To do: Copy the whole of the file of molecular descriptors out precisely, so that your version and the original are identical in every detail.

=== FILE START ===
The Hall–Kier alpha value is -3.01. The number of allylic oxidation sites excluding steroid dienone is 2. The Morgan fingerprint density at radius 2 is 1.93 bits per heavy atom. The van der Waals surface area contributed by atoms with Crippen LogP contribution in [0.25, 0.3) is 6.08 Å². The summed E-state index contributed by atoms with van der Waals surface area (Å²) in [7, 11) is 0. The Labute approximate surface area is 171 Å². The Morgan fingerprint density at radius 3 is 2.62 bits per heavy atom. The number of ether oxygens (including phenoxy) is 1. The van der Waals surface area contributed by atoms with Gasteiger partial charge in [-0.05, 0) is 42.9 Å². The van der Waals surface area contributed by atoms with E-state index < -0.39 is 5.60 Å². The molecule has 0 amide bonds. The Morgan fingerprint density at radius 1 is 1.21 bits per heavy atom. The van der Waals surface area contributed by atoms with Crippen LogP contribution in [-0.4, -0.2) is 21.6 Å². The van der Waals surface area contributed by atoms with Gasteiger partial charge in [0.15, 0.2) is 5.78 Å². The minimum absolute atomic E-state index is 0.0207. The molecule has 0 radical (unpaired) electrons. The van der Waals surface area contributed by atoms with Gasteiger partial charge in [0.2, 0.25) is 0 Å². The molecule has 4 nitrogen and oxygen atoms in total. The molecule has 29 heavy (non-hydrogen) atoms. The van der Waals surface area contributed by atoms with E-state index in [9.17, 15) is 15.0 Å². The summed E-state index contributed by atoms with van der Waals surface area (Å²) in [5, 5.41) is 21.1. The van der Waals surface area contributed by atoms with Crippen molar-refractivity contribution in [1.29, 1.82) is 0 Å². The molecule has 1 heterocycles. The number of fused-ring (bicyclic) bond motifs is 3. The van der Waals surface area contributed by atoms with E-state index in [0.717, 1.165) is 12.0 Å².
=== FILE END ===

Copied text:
The Hall–Kier alpha value is -3.01. The number of allylic oxidation sites excluding steroid dienone is 2. The Morgan fingerprint density at radius 2 is 1.93 bits per heavy atom. The van der Waals surface area contributed by atoms with Crippen LogP contribution in [0.25, 0.3) is 6.08 Å². The summed E-state index contributed by atoms with van der Waals surface area (Å²) in [7, 11) is 0. The Labute approximate surface area is 171 Å². The Morgan fingerprint density at radius 3 is 2.62 bits per heavy atom. The number of ether oxygens (including phenoxy) is 1. The van der Waals surface area contributed by atoms with Gasteiger partial charge in [-0.05, 0) is 42.9 Å². The van der Waals surface area contributed by atoms with E-state index < -0.39 is 5.60 Å². The molecule has 0 amide bonds. The Morgan fingerprint density at radius 1 is 1.21 bits per heavy atom. The van der Waals surface area contributed by atoms with Crippen LogP contribution in [-0.4, -0.2) is 21.6 Å². The van der Waals surface area contributed by atoms with Gasteiger partial charge in [0.15, 0.2) is 5.78 Å². The minimum absolute atomic E-state index is 0.0207. The molecule has 0 radical (unpaired) electrons. The van der Waals surface area contributed by atoms with Gasteiger partial charge in [0.2, 0.25) is 0 Å². The molecule has 4 nitrogen and oxygen atoms in total. The molecule has 29 heavy (non-hydrogen) atoms. The van der Waals surface area contributed by atoms with E-state index in [9.17, 15) is 15.0 Å². The summed E-state index contributed by atoms with van der Waals surface area (Å²) in [5, 5.41) is 21.1. The van der Waals surface area contributed by atoms with Crippen molar-refractivity contribution in [1.29, 1.82) is 0 Å². The molecule has 1 heterocycles. The number of fused-ring (bicyclic) bond motifs is 3. The van der Waals surface area contributed by atoms with E-state index in [0.717, 1.165) is 12.0 Å².